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The Union Cycliste Internationale is seeking disciplinary measures against five riders based on results from its so-called “biological passport” program.
The five — 2003 world road champion Igor Astarloa, Pietro Caucchioli (Lampre-N.G.C.), Francesco De Bonis (Serramenti PVC Diquigiovanni), Ruben Lobato Elvira and Ricardo Serrano (Fuji-Servetto) — are said to be in “apparent violation of the Anti-Doping Rules on the basis of the information provided by the blood profile in their biological passports,” the UCI charged in a press release Wednesday.
Milram sacked Astarloa in 2008 after a blood test that reportedly disclosed some irregularities. The 33-year-old now rides for Amica Chips-Knauf.
Lampre told the Reuters news agency Wednesday that the team had suspended Caucchioli, though the 33-year-old’s allegedly questionable values stemmed from an internal blood test taken when he rode for Credit Agricole. The Serramenti PVC Diquigiovanni squad said likewise regarding the 27-year-old De Bonis, noting that his values drew suspicion when he rode for Gerolsteiner, according to Reuters.
Both Credit Agricole and Gerolsteiner — whose riders Stefan Schumacher, Bernhard Kohl and Davide Rebellin all tested positive for Continuous Erythropoiesis Receptor Activator (CERA) — left cycling at the end of last season.
Neither Astarloa nor Caucchioli have won races this year, according to Agence France Presse. Serrano, 30, won the first stage of the Tour de Romandie in April.
The UCI said it was acting on the recommendations of the independent experts appointed when it launched the biological passport program, adding, “Each rider mentioned above shall be accorded the right to the presumption of innocence until a final decision has been made on this matter.”
“Following a meeting of experts in Geneva last week, the UCI has decided to start disciplinary actions against a certain number of riders on the basis of evidence taken from their biological passports,” said UCI chief Pat McQuaid last Wednesday.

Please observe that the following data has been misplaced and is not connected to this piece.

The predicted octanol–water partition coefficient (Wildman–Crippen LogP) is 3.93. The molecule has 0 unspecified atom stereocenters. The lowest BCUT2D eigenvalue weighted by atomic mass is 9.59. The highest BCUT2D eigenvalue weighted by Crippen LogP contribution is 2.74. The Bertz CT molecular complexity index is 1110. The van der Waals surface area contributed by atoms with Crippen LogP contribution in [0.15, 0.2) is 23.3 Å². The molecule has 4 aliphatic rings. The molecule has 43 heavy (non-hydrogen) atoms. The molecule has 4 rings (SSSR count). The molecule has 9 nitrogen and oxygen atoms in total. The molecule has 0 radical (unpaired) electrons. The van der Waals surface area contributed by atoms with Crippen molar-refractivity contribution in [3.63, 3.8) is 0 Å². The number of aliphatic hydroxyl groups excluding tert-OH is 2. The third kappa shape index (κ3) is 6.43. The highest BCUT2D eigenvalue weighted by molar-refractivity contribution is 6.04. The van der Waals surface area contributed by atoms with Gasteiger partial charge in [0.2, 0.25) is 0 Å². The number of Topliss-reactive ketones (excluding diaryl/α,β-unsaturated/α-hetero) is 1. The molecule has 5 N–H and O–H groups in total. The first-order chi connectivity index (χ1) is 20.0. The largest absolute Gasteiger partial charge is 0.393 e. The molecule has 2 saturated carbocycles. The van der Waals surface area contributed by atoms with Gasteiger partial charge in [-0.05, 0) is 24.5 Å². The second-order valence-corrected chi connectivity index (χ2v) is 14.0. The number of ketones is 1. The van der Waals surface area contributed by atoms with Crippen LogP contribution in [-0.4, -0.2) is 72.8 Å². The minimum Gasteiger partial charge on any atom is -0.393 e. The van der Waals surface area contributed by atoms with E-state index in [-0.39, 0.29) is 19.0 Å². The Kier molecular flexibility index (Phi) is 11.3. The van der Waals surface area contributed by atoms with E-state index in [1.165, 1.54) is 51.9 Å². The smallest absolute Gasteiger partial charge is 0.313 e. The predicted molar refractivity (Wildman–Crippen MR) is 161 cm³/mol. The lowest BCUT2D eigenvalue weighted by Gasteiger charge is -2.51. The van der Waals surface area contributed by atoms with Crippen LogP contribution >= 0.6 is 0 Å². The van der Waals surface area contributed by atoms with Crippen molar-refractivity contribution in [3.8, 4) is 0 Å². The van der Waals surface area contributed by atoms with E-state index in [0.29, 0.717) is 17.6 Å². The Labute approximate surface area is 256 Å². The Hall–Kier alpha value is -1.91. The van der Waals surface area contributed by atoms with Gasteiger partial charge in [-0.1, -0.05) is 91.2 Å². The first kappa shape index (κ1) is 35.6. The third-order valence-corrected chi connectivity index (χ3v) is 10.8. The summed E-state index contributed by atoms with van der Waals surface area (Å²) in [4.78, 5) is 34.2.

“They will be informed early next week, we will inform their teams and national federations and then we will make a public statement, naming the riders. The process has already started.”
It is not the first time a cyclist will be punished without failing a dope test. Italian star Ivan Basso was banned just over two years ago based on evidence linking him to the ongoing Operación Puerto investigation in Spain.
But this will be the first time that athletes who have not tested positive will face doping charges purely on the basis of readings on their biological passports.
Although plagued by doping scandals, cycling has balanced that out by pioneering an anti-doping strategy that, gradually, some of the bigger sports are beginning to admire.
Over a decade ago cycling was the first sport to introduce pre-race and general blood testing in sport. Riders with elevated levels of hematocrit (volume of red blood cells in the blood), an indication – though not proof – of doping, were immediately suspended.
The UCI’s biological passport scheme has already been adopted by two other sports that have been plagued by doping, cross-country skiing and biathlon.
However, before proceeding with sanctions on athletes using proof from the biological passport, both winter sports are awaiting the publication of a crucial disciplinary guide from the World Anti-Doping Agency (WADA).
Athletics’ word ruling body the IAAF has also expressed an interest in the UCI approach towards fighting doping and, in discrete fashion, has already begun to profile blood samples from elite athletes in order to proceed with more pertinent targeting.